Pakistan faces rocky transition
The resignation of President Pervez Musharraf will force Pakistan’s untested new civilian government to confront a dizzying array of problems, chief among them an intensifying battle against Islamic insurgents in the nation’s long-lawless tribal areas.
Musharraf’s departure Monday, greeted with near-delirious rejoicing in the streets of Pakistani cities, also opens the door to a potentially debilitating power struggle within the country’s fragile ruling coalition, which was bound together mainly by its anti-Musharraf stance.
Nuclear-armed Pakistan, perhaps the most important yet most troubled U.S. ally in the fight against Al Qaeda and the Taliban, enters an uncertain new era with the departure of Musharraf, who stepped down hours before a parliamentary session that was to have been a prelude to impeachment proceedings over his alleged constitutional violations.
Bush administration officials had kind words Monday for the departing president, whom they had continued to support publicly long after the Pakistani public grew disenchanted with him. Musharraf, said Secretary of State Condoleezza Rice, “has been a friend to the United States and one of the world’s most committed partners in the war against terrorism and extremism.”
Lately, though, his American patrons had made clear their own growing disenchantment as billions of dollars in military aid yielded few visible results in the effort against militants. After having placed so much faith in Musharraf, the administration has recently been trying to cultivate a much broader range of relationships in Pakistan -- with civilian politicians, military leaders and intelligence officers.
After months of posturing and saber rattling by Musharraf and his political foes and days of tense back-channel negotiations, the end for the 65-year-old president was astonishingly swift.
In the span of a few hours, Musharraf delivered his resignation speech for the cameras, saluted a high-stepping honor guard and climbed into a shiny black limousine, leaving the presidential palace for perhaps the last time.
The competition to succeed him could prove bitter and divisive.
As stipulated by the constitution, the chairman of the Senate, Mohammedmian Soomro, immediately took over as acting president. A new president is to be selected by lawmakers within 30 days, and the choice may be far from unanimous.
The Pakistan People’s Party, the senior partner in the 5-month-old ruling coalition, said there was no doubt that the new president would come from its ranks. The party’s ceremonial head, Bilawal Bhutto Zardari -- the college-age son of assassinated former Prime Minister Benazir Bhutto -- flew to the port city of Karachi and declared there would be a PPP president.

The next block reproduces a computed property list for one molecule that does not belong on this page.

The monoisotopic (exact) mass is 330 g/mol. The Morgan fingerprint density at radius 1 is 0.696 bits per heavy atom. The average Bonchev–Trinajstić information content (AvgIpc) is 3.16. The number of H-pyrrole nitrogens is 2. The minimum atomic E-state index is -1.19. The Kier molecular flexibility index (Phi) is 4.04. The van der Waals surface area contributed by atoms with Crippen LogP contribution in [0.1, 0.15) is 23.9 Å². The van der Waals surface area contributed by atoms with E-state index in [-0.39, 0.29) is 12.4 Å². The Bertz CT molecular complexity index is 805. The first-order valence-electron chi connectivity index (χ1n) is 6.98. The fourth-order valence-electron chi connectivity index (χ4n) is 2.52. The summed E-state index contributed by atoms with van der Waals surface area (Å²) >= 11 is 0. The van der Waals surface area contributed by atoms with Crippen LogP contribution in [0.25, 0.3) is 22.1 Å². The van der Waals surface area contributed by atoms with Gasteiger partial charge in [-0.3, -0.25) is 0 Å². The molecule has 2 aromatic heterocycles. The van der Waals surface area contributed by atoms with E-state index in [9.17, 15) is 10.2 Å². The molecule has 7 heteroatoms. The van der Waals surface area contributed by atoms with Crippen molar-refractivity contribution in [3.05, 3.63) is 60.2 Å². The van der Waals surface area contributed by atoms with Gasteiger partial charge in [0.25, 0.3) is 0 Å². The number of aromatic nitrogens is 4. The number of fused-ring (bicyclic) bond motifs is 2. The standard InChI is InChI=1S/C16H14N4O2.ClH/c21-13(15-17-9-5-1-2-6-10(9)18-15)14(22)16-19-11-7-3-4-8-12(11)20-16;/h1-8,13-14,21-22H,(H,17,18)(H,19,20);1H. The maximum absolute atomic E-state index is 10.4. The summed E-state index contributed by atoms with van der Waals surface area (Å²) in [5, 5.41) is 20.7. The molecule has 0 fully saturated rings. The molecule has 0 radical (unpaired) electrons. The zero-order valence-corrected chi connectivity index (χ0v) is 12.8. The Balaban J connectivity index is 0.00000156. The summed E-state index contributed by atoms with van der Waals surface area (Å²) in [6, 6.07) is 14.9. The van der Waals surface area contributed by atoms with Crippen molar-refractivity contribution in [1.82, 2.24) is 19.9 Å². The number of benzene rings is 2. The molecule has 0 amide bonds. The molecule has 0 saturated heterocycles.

“Democracy is the best revenge,” the Oxford student said, smiling as he quoted his mother, who was slain in December.
But a candidacy by his father, Asif Ali Zardari, the leader of the PPP, could prove highly problematic.
Many Pakistanis vividly remember Zardari’s corruption-tainted tenure as a Cabinet minister in the 1990s, when he was known as “Mr. 10%" for the kickbacks he allegedly demanded.
The PPP has suggested the new president might be a woman, which could pave the way for the respected new speaker of parliament, Fehmida Mirza, who bears an uncanny resemblance to the late Bhutto.
Another possible candidate is the new prime minister, Yusaf Raza Gillani, who spent years in jail under Musharraf.
However, the head of the junior party in the ruling coalition, former Prime Minister Nawaz Sharif, could also assert a claim to the presidency. Without his insistent demands that Musharraf be ousted, the PPP would probably have been content to allow the president to serve out his term as a figurehead.
One question is how much power the new chief executive will have.
Musharraf’s authority had waned dramatically in recent months, first when he relinquished his army chief of staff post in November and again when his party suffered crushing defeat in parliamentary elections six months to the day before he resigned.
But during his nearly nine years in office, Musharraf worked assiduously to strengthen the powers of the presidency. The ruling coalition had been preparing a package of reforms aimed at reversing some of those moves, although the PPP may now resist enacting them.
In his speech, Musharraf said he had asked for no concessions in exchange for his resignation, although intense indirect negotiations had been underway for days in an effort to secure a promise of legal immunity for him.